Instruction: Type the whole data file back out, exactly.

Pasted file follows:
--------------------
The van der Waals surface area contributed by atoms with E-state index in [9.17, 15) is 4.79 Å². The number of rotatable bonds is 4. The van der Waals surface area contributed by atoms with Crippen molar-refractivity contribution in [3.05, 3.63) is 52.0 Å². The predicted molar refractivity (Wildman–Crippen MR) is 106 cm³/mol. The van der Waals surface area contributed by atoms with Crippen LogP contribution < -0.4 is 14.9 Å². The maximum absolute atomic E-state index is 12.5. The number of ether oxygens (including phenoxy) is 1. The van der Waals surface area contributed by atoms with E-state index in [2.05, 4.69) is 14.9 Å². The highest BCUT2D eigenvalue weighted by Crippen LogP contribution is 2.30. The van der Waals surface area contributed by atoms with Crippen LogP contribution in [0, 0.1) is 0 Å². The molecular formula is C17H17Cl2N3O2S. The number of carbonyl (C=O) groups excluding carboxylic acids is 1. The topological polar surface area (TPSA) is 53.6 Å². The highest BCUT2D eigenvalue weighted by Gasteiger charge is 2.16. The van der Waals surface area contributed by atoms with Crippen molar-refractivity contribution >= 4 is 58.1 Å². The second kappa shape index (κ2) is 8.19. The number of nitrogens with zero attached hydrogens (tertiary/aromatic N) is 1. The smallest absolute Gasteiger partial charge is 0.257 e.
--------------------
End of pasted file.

The van der Waals surface area contributed by atoms with E-state index in [9.17, 15) is 4.79 Å². The number of rotatable bonds is 4. The van der Waals surface area contributed by atoms with Crippen molar-refractivity contribution in [3.05, 3.63) is 52.0 Å². The predicted molar refractivity (Wildman–Crippen MR) is 106 cm³/mol. The van der Waals surface area contributed by atoms with Crippen LogP contribution < -0.4 is 14.9 Å². The maximum absolute atomic E-state index is 12.5. The number of ether oxygens (including phenoxy) is 1. The van der Waals surface area contributed by atoms with E-state index in [2.05, 4.69) is 14.9 Å². The highest BCUT2D eigenvalue weighted by Crippen LogP contribution is 2.30. The van der Waals surface area contributed by atoms with Crippen LogP contribution in [0, 0.1) is 0 Å². The molecular formula is C17H17Cl2N3O2S. The number of carbonyl (C=O) groups excluding carboxylic acids is 1. The topological polar surface area (TPSA) is 53.6 Å². The highest BCUT2D eigenvalue weighted by Gasteiger charge is 2.16. The van der Waals surface area contributed by atoms with Crippen molar-refractivity contribution >= 4 is 58.1 Å². The second kappa shape index (κ2) is 8.19. The number of nitrogens with zero attached hydrogens (tertiary/aromatic N) is 1. The smallest absolute Gasteiger partial charge is 0.257 e.